Nearly two years ago to the day they hired Rob Ryan as their new defensive coordinator on Jan. 20, 2011, the Dallas Cowboys hired long-time NFL defensive guru Monte Kiffin to replace the fired Ryan on Jan. 11 of this year. With Ryan’s departure and Kiffin’s arrival, the Cowboys are able to turn the page on a rather disappointing two seasons with Ryan as defensive boss. In 2013, Kiffin should prove to be a significant upgrade.
Under Ryan, the Cowboys finished 14th in total defense in his first season in 2011, but regressed to 19th last season. Their pass defense went from 23rd in 2011 to 19th in 2012, but their run defense regressed from 2011 to 2012, going from seventh overall in the league — allowing 99.1 yards per game — to 23rd — allowing over 125 yards per game.
But Kiffin, who brings in a new system that one could argue fits the Cowboys’ defensive personnel better, should get the maximum results from the defense, which is something Ryan didn’t do. Under Ryan, the Cowboys ran an aggressive 3-4 scheme that was predicated on confusing offenses by moving players around to different spots, and attacking from different angles. There was a lot of lineup shuffling pre-snap and in between plays, and more often than not, players didn’t know where to be.
With Kiffin’s scheme, the roles are more simplified, and that will surely help a defense that seemed out of sorts over the last couple years. Linebacker DeMarcus Ware even admitted as much, and how the change will help, during the team’s minicamp in early June, saying that Ryan’s defense required a lot of thinking, more so than normal, and definitely more so than what Kiffin will require.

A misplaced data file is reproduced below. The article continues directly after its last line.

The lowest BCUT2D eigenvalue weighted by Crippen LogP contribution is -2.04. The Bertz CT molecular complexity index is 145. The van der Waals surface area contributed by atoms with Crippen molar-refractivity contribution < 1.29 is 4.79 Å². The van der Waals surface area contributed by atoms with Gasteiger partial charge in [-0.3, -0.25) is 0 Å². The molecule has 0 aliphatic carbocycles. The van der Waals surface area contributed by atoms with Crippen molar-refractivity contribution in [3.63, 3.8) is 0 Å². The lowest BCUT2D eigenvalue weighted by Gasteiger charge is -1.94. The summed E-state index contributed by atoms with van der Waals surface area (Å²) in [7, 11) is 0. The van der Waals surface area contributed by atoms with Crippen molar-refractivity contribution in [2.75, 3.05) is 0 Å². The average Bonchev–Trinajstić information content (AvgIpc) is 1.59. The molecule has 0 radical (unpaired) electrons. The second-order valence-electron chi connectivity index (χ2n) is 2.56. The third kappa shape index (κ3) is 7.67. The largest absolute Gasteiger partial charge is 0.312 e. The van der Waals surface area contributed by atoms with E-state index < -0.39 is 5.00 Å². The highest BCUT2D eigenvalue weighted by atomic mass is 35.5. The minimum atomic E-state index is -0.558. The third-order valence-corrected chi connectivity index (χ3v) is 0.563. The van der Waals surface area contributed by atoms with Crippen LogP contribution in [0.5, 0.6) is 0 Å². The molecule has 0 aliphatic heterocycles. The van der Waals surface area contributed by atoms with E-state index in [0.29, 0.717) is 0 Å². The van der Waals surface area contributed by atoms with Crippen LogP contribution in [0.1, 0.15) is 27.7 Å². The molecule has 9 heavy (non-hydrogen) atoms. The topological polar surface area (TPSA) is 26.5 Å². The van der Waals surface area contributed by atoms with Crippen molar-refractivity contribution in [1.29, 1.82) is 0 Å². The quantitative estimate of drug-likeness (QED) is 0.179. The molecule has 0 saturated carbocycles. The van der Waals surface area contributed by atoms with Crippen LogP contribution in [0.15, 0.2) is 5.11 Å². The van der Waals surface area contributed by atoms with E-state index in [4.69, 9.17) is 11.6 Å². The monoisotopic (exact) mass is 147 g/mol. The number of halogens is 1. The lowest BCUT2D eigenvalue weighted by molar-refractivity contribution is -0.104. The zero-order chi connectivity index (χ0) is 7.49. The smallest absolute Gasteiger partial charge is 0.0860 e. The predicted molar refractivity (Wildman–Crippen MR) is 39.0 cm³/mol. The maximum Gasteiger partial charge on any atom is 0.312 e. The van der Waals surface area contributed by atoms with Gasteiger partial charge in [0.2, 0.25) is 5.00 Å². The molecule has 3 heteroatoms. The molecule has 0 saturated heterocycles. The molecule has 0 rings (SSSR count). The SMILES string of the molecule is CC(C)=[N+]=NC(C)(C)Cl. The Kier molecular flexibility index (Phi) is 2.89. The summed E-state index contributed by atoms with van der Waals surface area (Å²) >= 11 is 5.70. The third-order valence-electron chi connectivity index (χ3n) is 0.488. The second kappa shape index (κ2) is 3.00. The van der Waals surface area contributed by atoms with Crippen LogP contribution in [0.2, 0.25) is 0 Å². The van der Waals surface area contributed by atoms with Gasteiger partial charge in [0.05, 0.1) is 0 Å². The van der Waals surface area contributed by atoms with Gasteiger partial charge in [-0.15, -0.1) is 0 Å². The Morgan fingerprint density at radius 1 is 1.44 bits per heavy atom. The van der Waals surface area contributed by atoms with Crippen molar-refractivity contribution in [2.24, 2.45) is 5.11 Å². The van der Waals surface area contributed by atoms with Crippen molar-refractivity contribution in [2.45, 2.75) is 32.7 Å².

The Cowboys are also due to see big upgrades in their defense simply also because of the success Kiffin has had with his defenses at the NFL level. From 2002-2008 — which was his final year in Tampa Bay — the 73-year-old led his defenses to two No. 1 overall finishes — in 2002 and 2005 — two No. 5 finishes, a second overall finish in 2007 and ninth in 2008. The only blip on the radar during that span was a 17th overall finish in 2006, a year the Buccaneers went 4-12.
The current Cowboys also have the ideal defensive pieces to not only make the most of Kiffin’s system, but be one of the best defenses in the league. Ware and Anthony Spencer will now play defensive end, getting the team’s leading pass rush artists closer to the line. Bruce Carter, who will play the same position anchored by Derrick Brooks when Kiffin was with the Bucs, has some of those same physical gifts that Brooks had that will enable him to succeed. And both cornerbacks — Morris Claiborne and Brandon Carr — have what it takes to be physical, playmaking cornerbacks in Kiffin’s system.
A lot of the same players are back, but there is a different system being implemented — a system developed by one of football’s all time greatest minds — that suits the defense better.
Expect that great mind to make a big impact this season, and lead the Cowboys’ defense to greater success than it has had in recent years.